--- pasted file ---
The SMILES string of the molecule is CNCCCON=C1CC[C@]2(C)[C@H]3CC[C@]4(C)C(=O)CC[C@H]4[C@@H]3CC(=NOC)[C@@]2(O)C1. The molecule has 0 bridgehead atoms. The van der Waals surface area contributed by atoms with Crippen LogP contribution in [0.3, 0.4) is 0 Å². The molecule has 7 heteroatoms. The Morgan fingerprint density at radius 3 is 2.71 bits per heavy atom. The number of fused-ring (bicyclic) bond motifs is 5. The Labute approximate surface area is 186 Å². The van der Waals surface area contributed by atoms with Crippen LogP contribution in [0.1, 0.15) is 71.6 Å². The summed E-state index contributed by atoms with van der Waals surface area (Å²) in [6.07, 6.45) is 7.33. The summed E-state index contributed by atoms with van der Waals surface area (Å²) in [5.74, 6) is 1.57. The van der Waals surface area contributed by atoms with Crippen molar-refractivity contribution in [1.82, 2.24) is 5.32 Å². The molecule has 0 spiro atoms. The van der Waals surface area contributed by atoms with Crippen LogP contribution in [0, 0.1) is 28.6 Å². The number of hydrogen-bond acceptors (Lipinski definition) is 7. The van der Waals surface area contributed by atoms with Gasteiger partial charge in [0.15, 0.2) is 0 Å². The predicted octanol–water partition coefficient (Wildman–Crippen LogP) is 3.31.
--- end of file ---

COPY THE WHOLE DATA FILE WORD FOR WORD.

The SMILES string of the molecule is CNCCCON=C1CC[C@]2(C)[C@H]3CC[C@]4(C)C(=O)CC[C@H]4[C@@H]3CC(=NOC)[C@@]2(O)C1. The molecule has 0 bridgehead atoms. The van der Waals surface area contributed by atoms with Crippen LogP contribution in [0.3, 0.4) is 0 Å². The molecule has 7 heteroatoms. The Morgan fingerprint density at radius 3 is 2.71 bits per heavy atom. The number of fused-ring (bicyclic) bond motifs is 5. The Labute approximate surface area is 186 Å². The van der Waals surface area contributed by atoms with Crippen LogP contribution in [0.1, 0.15) is 71.6 Å². The summed E-state index contributed by atoms with van der Waals surface area (Å²) in [6.07, 6.45) is 7.33. The summed E-state index contributed by atoms with van der Waals surface area (Å²) in [5.74, 6) is 1.57. The van der Waals surface area contributed by atoms with Crippen molar-refractivity contribution in [1.82, 2.24) is 5.32 Å². The molecule has 0 spiro atoms. The van der Waals surface area contributed by atoms with Crippen LogP contribution in [0, 0.1) is 28.6 Å². The number of hydrogen-bond acceptors (Lipinski definition) is 7. The van der Waals surface area contributed by atoms with Gasteiger partial charge in [0.15, 0.2) is 0 Å². The predicted octanol–water partition coefficient (Wildman–Crippen LogP) is 3.31.